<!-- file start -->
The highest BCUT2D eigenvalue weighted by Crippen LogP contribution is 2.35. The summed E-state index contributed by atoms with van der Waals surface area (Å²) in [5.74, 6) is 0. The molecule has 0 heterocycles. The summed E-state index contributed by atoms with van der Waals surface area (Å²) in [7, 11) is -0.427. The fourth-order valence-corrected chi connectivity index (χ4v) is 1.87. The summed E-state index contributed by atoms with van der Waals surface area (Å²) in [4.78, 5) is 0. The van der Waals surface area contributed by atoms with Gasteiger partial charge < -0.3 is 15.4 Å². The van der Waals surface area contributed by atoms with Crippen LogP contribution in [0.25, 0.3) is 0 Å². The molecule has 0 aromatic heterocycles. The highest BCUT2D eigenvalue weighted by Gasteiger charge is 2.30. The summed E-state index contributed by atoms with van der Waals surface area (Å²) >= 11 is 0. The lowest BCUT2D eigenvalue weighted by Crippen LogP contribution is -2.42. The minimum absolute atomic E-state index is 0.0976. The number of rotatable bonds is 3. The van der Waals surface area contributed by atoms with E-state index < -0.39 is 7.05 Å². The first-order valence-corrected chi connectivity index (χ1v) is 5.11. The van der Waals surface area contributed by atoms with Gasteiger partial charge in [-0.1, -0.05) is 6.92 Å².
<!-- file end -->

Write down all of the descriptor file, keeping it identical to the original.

The highest BCUT2D eigenvalue weighted by Crippen LogP contribution is 2.35. The summed E-state index contributed by atoms with van der Waals surface area (Å²) in [5.74, 6) is 0. The molecule has 0 heterocycles. The summed E-state index contributed by atoms with van der Waals surface area (Å²) in [7, 11) is -0.427. The fourth-order valence-corrected chi connectivity index (χ4v) is 1.87. The summed E-state index contributed by atoms with van der Waals surface area (Å²) in [4.78, 5) is 0. The van der Waals surface area contributed by atoms with Gasteiger partial charge < -0.3 is 15.4 Å². The van der Waals surface area contributed by atoms with Crippen LogP contribution in [0.25, 0.3) is 0 Å². The molecule has 0 aromatic heterocycles. The highest BCUT2D eigenvalue weighted by Gasteiger charge is 2.30. The summed E-state index contributed by atoms with van der Waals surface area (Å²) >= 11 is 0. The lowest BCUT2D eigenvalue weighted by Crippen LogP contribution is -2.42. The minimum absolute atomic E-state index is 0.0976. The number of rotatable bonds is 3. The van der Waals surface area contributed by atoms with E-state index < -0.39 is 7.05 Å². The first-order valence-corrected chi connectivity index (χ1v) is 5.11. The van der Waals surface area contributed by atoms with Gasteiger partial charge in [-0.1, -0.05) is 6.92 Å².